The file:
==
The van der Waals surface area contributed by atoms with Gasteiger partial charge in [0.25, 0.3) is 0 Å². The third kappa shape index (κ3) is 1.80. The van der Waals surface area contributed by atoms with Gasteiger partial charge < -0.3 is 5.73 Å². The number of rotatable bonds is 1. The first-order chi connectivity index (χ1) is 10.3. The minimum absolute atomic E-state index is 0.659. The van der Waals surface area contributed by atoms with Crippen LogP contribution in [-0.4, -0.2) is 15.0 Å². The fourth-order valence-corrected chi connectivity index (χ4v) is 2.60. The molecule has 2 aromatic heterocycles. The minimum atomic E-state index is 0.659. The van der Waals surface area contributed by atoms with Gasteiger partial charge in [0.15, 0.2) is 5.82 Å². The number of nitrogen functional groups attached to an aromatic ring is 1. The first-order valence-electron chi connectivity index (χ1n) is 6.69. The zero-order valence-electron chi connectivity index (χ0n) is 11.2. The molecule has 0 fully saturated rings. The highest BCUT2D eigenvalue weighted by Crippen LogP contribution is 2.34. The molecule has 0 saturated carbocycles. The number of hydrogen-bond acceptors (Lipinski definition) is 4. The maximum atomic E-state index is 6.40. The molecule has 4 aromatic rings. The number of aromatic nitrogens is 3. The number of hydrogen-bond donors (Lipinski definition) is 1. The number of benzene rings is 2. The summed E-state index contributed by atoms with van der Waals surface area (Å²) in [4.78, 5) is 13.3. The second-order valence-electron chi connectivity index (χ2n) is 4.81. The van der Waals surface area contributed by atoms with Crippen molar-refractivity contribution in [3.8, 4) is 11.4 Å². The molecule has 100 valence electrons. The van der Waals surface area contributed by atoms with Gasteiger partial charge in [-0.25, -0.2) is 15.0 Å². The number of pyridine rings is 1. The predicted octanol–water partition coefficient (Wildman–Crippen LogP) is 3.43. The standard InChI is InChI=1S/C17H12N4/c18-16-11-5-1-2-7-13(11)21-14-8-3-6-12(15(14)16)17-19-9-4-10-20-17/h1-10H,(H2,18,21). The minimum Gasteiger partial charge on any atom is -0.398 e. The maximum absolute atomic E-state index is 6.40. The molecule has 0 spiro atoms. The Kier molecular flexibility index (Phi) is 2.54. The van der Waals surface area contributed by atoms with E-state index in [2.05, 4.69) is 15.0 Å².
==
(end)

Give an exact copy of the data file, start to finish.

The van der Waals surface area contributed by atoms with Gasteiger partial charge in [0.25, 0.3) is 0 Å². The third kappa shape index (κ3) is 1.80. The van der Waals surface area contributed by atoms with Gasteiger partial charge < -0.3 is 5.73 Å². The number of rotatable bonds is 1. The first-order chi connectivity index (χ1) is 10.3. The minimum absolute atomic E-state index is 0.659. The van der Waals surface area contributed by atoms with Crippen LogP contribution in [-0.4, -0.2) is 15.0 Å². The fourth-order valence-corrected chi connectivity index (χ4v) is 2.60. The molecule has 2 aromatic heterocycles. The minimum atomic E-state index is 0.659. The van der Waals surface area contributed by atoms with Gasteiger partial charge in [0.15, 0.2) is 5.82 Å². The number of nitrogen functional groups attached to an aromatic ring is 1. The first-order valence-electron chi connectivity index (χ1n) is 6.69. The zero-order valence-electron chi connectivity index (χ0n) is 11.2. The molecule has 0 fully saturated rings. The highest BCUT2D eigenvalue weighted by Crippen LogP contribution is 2.34. The molecule has 0 saturated carbocycles. The number of hydrogen-bond acceptors (Lipinski definition) is 4. The maximum atomic E-state index is 6.40. The molecule has 4 aromatic rings. The number of aromatic nitrogens is 3. The number of hydrogen-bond donors (Lipinski definition) is 1. The number of benzene rings is 2. The summed E-state index contributed by atoms with van der Waals surface area (Å²) in [4.78, 5) is 13.3. The second-order valence-electron chi connectivity index (χ2n) is 4.81. The van der Waals surface area contributed by atoms with Crippen molar-refractivity contribution in [3.8, 4) is 11.4 Å². The molecule has 100 valence electrons. The van der Waals surface area contributed by atoms with Gasteiger partial charge in [-0.25, -0.2) is 15.0 Å². The number of pyridine rings is 1. The predicted octanol–water partition coefficient (Wildman–Crippen LogP) is 3.43. The standard InChI is InChI=1S/C17H12N4/c18-16-11-5-1-2-7-13(11)21-14-8-3-6-12(15(14)16)17-19-9-4-10-20-17/h1-10H,(H2,18,21). The minimum Gasteiger partial charge on any atom is -0.398 e. The maximum absolute atomic E-state index is 6.40. The molecule has 0 spiro atoms. The Kier molecular flexibility index (Phi) is 2.54. The van der Waals surface area contributed by atoms with E-state index in [2.05, 4.69) is 15.0 Å².